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ERIC Number: ED311883
Record Type: RIE
Publication Date: 1984-May
Pages: 84
Abstractor: N/A
Reference Count: N/A
ISBN: N/A
ISSN: N/A
Relative Effectiveness of Corrective and Noncorrective Computer Feedback on Cognitive Learning of Science.
Hodes, Carol L.
This study examined the relative effectiveness of different types of computer feedback (both corrective and noncorrective) on student achievement. A total of 41 students in grades 9 and 10 comprised the two treatment groups. The subjects all interacted with a computer program written by the researcher. The first treatment group received corrective feedback while the second received noncorrective feedback. Pretests, posttests, and post-posttests were administered to all students. There was no significant difference between posttest scores when compared by ANOVA. There was, however, a pattern of significance when the groups were redefined by gender. The females receiving noncorrective feedback had significantly lower posttest scores when compared to the male subjects from either treatment group. This was interpreted as a reflection of gender bias in the schools, since computational ability was needed for the testing and differences in both math achievement scores and attitude towards math still exist between males and females. Close attention should be paid to the type of feedback that students receive since it affects achievement. Since research supports the existence of gender bias in our educational system, computer-assisted instruction (CAI) might be effectively used to overcome this bias by removing the personality of the teacher from instruction, therefore removing gender bias from the schools. Consequently the future of CAI may be the realization of educational equity for all students. A sample run of both treatments and the testing instruments are appended. (37 references) (Author/GL)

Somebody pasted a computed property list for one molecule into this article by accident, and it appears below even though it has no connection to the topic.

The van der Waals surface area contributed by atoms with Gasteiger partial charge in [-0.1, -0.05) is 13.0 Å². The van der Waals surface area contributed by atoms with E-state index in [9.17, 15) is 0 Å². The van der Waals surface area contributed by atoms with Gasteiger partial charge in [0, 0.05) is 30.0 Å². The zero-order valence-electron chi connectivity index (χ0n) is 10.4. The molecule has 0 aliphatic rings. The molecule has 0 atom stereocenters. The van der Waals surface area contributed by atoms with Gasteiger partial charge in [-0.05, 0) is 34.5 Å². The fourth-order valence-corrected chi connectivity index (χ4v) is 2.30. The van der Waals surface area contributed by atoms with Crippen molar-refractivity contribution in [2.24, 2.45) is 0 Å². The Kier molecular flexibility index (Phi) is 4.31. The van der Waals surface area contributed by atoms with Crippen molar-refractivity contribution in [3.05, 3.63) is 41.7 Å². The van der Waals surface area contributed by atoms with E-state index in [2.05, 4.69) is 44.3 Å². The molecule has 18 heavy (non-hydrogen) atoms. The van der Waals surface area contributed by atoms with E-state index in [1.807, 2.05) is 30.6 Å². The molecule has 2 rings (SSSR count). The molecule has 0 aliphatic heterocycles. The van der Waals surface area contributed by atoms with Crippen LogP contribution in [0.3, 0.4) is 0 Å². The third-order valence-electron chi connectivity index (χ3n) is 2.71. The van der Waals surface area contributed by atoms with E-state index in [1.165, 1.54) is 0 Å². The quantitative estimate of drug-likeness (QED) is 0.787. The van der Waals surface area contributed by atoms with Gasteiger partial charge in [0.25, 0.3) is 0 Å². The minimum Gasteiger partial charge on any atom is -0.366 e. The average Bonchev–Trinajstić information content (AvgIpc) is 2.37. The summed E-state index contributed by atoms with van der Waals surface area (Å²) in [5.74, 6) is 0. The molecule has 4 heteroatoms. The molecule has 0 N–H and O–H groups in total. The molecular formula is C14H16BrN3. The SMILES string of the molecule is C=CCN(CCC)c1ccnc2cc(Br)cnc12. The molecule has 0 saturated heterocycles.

Publication Type: Dissertations/Theses - Masters Theses; Reports - Evaluative
Education Level: N/A
Audience: N/A
Language: English
Sponsor: N/A
Authoring Institution: N/A
Note: Master's Thesis, Pennsylvania State University.